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How Innovative is our Textile Industry? Research Review

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Farid Ahmad, Assistant Professor, IAT, BUET

Maeen Md. Khairul Akter, Managing Editor, Textile Focus

Introduction
Innovation is the next buzz world in the industrial and manufacturing sector all over the world. Every industry is in an indispensable race to do new things. New products, new features and characteristics, new methods and processes have become the instrument to draw ever changing customer demand. Textile industry is no difference in fact, innovative industries are becoming more successful and retaining more customers than the industries which are reluctant to embrace innovation. Everyday new designs are launching in the global apparel market; as a result there is no way but to adopt rigorous innovation in design and manufacturing in the apparel and textile industries. Productivity, resource management, quality management and environmental issues have also become undeniable factors in terms of innovation as doing business is becoming expensive day by day. As a results it is mandatory for industries to research, identify, adopt and control the appropriate product, process, technology and market to make business sustainable and profitable. Textile and apparel are the major industrial sector in Bangladesh. So future success of the country’s economy highly depends on the innovativeness of the textile and apparel industries. In this regard a research project has been going on at the Institute of Appropriate Technology, BUET to determine the innovative capacity of the textile industries of Bangladesh. A review of the research project is shared in this article to find the answer of the question “how innovative is our textile industry?”

Innovation and Innovative Capacity
Innovation is termed as the most effective mechanism for the technological and economic development of the developing countries. The capacity to innovate is termed as the innovative capacity of an industry. The more the innovative capacity the more the opportunities for business rise. Innovative capacity is a parameter used by economists to compare countries in terms of their capacity to innovate new technology.

At the national level the National innovative capacity is the potential of a country (both as a political and economic entity) to produce and commercialize a flow of innovative technology at a given point of time. As such, national innovative capacity depends on an interrelated set of fundamental investments, policies, and resource commitments that determine the extent and success of innovative effort in a country over the long term. (Porter & Stern, 2000) This national innovative capacity can be analyzed to determine a firm level capacity that is the industrial innovative capacity.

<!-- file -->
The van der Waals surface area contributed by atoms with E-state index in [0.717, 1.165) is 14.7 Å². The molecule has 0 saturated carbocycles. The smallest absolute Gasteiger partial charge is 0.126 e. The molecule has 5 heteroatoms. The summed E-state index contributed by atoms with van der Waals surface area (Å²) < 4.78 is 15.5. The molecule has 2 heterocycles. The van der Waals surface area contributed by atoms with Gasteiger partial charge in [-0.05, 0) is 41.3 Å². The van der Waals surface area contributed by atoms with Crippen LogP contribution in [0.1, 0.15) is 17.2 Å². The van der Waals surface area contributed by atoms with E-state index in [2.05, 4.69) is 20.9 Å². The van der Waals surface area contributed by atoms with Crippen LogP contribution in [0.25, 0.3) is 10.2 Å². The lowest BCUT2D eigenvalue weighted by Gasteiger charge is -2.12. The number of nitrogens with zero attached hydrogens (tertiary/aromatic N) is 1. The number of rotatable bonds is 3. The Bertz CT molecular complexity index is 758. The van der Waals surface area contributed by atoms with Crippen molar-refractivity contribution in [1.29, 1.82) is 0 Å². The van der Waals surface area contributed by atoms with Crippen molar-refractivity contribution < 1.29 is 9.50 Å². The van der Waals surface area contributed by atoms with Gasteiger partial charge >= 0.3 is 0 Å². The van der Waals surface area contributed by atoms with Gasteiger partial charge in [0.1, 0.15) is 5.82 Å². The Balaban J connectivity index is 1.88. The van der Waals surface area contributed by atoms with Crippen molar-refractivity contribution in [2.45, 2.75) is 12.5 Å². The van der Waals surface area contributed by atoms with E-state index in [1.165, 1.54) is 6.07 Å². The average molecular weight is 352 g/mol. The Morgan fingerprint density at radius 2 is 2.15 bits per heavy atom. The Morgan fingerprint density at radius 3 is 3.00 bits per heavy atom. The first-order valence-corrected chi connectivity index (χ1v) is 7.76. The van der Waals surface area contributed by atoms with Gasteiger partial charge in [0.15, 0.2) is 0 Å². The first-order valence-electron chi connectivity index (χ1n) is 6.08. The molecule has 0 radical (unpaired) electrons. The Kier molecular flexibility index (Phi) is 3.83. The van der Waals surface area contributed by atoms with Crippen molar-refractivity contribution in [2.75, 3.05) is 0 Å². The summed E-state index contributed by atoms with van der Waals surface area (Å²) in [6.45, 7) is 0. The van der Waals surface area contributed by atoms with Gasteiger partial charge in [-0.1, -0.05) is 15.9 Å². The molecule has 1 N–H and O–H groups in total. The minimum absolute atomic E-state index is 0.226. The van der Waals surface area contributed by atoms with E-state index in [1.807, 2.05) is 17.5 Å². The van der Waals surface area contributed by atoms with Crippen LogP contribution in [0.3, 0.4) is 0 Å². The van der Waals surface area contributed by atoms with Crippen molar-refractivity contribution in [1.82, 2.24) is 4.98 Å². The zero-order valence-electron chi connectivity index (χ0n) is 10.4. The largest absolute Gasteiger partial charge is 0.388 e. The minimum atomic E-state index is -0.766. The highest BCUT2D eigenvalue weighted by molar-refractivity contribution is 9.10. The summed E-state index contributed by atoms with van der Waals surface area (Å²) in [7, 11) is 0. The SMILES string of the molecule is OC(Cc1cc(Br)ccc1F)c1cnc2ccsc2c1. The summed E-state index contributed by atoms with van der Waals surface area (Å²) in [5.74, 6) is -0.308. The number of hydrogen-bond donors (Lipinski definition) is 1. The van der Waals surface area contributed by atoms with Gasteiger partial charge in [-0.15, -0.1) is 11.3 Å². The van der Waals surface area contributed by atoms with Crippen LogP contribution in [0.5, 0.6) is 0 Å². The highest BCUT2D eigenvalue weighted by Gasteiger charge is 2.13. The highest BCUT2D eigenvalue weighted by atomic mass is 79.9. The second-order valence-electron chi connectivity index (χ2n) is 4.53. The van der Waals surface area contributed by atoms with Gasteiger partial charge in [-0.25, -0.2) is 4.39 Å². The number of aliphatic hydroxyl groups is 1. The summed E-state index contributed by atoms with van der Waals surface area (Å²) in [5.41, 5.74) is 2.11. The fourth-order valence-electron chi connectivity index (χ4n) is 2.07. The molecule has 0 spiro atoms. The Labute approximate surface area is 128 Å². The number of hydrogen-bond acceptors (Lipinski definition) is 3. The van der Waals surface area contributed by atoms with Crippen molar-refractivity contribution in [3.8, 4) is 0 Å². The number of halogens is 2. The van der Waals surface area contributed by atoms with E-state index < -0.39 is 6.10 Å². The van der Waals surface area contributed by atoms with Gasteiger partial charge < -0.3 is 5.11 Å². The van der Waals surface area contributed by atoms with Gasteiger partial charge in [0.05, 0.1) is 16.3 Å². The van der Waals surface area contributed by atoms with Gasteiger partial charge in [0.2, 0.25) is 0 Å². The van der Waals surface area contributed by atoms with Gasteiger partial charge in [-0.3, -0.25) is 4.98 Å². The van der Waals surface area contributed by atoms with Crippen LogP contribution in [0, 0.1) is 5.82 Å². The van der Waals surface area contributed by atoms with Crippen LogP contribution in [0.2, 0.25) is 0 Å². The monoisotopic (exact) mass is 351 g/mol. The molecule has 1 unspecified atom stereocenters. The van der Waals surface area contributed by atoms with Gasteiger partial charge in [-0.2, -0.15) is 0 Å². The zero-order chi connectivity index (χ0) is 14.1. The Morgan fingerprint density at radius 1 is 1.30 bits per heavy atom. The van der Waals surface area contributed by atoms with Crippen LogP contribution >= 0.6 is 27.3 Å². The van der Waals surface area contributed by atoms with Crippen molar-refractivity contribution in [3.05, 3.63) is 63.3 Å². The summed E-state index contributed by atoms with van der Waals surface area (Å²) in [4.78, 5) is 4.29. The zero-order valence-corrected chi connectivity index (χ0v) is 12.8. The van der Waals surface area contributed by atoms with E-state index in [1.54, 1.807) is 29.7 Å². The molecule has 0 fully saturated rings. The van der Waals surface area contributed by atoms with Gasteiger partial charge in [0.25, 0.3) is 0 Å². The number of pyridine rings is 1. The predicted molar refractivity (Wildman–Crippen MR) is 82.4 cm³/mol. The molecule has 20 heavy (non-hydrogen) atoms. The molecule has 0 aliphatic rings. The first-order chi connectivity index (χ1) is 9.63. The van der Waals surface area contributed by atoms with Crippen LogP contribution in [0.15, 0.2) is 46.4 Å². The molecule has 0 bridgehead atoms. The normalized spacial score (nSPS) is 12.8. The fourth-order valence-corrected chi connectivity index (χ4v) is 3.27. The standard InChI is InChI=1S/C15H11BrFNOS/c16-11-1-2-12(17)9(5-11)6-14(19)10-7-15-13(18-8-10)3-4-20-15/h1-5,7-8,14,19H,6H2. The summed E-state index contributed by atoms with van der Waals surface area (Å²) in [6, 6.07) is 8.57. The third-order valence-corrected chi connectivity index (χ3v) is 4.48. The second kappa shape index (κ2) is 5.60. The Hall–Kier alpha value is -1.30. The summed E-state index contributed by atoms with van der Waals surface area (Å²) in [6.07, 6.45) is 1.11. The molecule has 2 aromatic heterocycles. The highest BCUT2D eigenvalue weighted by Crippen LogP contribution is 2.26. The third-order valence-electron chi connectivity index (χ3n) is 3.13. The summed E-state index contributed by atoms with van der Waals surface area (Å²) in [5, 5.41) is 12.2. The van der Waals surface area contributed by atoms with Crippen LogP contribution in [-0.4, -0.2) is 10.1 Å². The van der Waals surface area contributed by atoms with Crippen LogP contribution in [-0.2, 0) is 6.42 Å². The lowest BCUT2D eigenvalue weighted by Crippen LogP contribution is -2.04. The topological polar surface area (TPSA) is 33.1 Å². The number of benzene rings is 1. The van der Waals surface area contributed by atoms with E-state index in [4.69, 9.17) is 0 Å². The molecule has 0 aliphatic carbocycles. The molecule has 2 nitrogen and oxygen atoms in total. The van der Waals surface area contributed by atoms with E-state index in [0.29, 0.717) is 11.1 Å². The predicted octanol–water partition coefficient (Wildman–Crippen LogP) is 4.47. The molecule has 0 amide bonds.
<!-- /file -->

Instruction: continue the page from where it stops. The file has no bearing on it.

Industrial innovative capacity will lead to find the answer ‘why some firms are more innovative than others?’ Al though this is really a complex thing to understand or determine, still it clearly demonstrates a picture of the industries on their capacity for innovation. Theories of firms, literature on organization studies and the economic geography; all have a great influence in determining the innovative capacity of industries. (Hill & Neely, 2000)
The concept of the national innovation capacity is analyzed to determine the capacity to innovate at the firm level, which is the industrial innovative capacity. This is important to come to a conclusion about industrial organizations on why some firms or industries are more innovative than others? That is, what it takes for an industry to outplay other competitive industries in terms of innovation.

Every industrial organization is endowed with a set of resources, but to be innovative, management must enact the right organizational culture, develop and optimize the resources and capabilities constantly and harness links with external environment for new ideas. A similar definition of Industrial Innovative Capacity is given by a Cambridge Professor as followed.

‘Innovative capacity of a firm is its internal potential to generate new ideas, identify new market opportunities and implement marketable innovations by leveraging on existing resources and capabilities.’ (Hii & Neely, 2000) From the above discussion a conceptual model can be designed on what the generic factors that enables a firm to be more innovative.

Culture
Here, Culture corresponds to the extent to which a firm support innovations. This indicator can be measured by six items including strategy, leadership and support, company style, risk-taking, measurement systems and incentives systems. Another study can be stated where analyzing the influence of the innovation culture in innovation performance of products and processes in the textile industry has been done by researchers in Brazil. They proposed a model that provides an initial vision to improve understanding of the variables that influence the dimensions of innovation culture. The proposed model is divided into five determinants: strategy, structure, support mechanisms, behaviors that encourage innovation and communication. (Padilha & Gomes, 2016)

Resource
Resources relate to four categories, financial, intellectual, human and physical. The questions probed for the extent to which there is sufficient resources in place to support innovation initiatives. Financial resources’ endowments towards research and development, employee training and technological development are key indicators of innovativeness. Conceptualization of what the components of intellectual capital are can be attributed from the study done by Dr. Patricia where he reported a system of measuring and reporting knowledge based resources of any organizations. (Pablos, 2013) In his report he accumulated general literatures on intellectual resources and identified three sub-phenomena that constitutes the concept of intellectual capital.